Texture: If the yarn has lots of add-ins or locks, “texture”- you want to think about how to showcase this.  Ideas are to use larger needles and elongated stitches.  

Yardage:  Remember, if using highly textured yarn and large needles (35-50s), you can make a large infinity scarf or cowl with 30 yards or less!  If you want a larger project, look to your stash or other commercial yarns at your LYS.  

Things to remember:

  • All Art Yarns are not meant to be used in wearable garments! There are many creatively spun yarns that contain hemp, nettle, horsehair, etc that would be perfect for baskets, rugs, and other home projects.  

  • Give yourself permission to play - that means swatch! Get your hooks and needles or loom out and play a bit. Try different sizes and stitches to see what looks good.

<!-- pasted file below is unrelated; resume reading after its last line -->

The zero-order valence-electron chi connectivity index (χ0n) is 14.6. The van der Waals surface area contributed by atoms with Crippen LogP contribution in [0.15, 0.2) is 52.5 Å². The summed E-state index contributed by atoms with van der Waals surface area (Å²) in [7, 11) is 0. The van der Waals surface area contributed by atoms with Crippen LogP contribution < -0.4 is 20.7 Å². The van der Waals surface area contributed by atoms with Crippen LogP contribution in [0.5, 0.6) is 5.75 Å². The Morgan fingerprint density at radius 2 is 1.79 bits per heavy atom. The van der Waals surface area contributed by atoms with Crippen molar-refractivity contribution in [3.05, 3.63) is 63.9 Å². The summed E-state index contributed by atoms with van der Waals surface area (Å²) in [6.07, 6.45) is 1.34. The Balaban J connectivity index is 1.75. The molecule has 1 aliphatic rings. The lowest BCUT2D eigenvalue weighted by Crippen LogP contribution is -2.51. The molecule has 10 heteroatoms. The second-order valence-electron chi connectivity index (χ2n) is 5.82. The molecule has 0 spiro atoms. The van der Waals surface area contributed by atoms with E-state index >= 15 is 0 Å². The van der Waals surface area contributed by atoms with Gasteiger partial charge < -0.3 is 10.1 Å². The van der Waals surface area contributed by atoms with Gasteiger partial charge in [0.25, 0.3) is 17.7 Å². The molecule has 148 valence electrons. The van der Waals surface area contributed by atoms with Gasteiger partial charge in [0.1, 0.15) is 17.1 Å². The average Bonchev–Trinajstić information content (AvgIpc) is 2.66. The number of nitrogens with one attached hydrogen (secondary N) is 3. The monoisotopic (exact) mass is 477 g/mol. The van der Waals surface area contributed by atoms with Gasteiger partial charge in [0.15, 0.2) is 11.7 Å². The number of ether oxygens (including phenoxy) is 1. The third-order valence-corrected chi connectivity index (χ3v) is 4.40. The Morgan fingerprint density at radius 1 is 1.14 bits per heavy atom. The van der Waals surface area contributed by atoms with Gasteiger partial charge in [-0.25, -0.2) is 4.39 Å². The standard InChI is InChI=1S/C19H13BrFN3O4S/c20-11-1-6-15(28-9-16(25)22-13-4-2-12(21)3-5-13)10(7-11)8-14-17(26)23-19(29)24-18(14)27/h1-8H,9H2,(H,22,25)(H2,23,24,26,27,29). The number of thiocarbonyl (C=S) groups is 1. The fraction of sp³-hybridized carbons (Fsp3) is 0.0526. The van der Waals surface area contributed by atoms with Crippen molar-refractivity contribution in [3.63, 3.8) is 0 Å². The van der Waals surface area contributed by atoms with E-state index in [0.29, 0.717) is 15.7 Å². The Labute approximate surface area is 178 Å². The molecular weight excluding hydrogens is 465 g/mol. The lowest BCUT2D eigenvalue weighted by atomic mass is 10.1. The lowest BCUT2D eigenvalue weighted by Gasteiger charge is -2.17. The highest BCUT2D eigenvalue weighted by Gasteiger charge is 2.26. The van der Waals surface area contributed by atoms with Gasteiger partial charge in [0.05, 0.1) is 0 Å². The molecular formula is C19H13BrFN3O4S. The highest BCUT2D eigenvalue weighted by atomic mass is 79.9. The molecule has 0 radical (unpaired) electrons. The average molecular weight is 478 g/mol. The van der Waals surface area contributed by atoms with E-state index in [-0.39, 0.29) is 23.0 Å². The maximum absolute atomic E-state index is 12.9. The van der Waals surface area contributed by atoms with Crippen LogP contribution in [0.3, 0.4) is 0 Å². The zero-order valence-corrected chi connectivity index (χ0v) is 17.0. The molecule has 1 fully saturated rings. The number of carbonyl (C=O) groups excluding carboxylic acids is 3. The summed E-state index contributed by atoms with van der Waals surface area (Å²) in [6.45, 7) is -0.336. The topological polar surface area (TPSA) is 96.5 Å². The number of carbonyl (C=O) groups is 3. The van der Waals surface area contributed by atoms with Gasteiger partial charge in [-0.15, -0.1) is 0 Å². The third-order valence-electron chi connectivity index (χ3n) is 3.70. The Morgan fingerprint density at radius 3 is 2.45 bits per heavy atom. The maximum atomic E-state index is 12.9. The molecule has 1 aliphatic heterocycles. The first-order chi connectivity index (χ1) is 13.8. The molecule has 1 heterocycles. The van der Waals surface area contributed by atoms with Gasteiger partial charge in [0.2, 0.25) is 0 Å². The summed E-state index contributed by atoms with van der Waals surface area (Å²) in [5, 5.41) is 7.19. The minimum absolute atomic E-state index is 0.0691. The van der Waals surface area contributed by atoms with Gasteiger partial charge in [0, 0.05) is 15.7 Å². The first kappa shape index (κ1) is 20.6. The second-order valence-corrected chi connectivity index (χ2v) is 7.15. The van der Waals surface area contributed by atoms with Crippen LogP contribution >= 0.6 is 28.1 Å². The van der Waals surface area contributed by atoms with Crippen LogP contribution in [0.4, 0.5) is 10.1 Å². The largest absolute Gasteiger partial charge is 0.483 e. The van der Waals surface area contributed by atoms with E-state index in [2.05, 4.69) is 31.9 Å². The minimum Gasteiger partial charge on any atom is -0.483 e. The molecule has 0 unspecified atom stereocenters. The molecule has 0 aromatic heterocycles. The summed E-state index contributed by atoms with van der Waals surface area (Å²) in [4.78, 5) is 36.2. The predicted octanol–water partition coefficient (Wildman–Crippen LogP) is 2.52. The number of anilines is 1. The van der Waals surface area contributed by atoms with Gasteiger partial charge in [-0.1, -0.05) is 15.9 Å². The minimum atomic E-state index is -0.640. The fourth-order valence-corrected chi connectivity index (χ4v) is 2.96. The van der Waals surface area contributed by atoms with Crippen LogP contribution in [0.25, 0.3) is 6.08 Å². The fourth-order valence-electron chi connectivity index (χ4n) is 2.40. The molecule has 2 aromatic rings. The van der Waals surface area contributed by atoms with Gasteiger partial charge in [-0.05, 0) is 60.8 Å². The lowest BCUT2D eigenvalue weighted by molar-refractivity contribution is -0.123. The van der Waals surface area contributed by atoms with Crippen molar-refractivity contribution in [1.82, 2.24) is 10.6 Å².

• If you love a handspun skein and have the means to purchase it, do it! A project will always follow if you cannot think of one at that moment. More regrets are due to not purchasing one of a kind skeins when you had the chance.  

THISmaker: Sandy Ryan

Sandy Ryan is the owner of Homestead Wool and Gift Farm with her husband Jim, located in Monroe, Wisconsin.  She is a shepherdess, a prolific spinner (of yarn and tales), and dyer of some of the finest fiber and roving around. 

What kind of maker are you?

I am a maker of a safe place for sheep to graze out their sweet little lives. They provide the beautiful fleeces I spin my yarn from. 

Why Art Yarn?

Art yarn is my favorite because I can just cut loose. With any fiber, yarn weight or trinkets spin right into the yarn. It gives me freedom to create from deep in my spirit.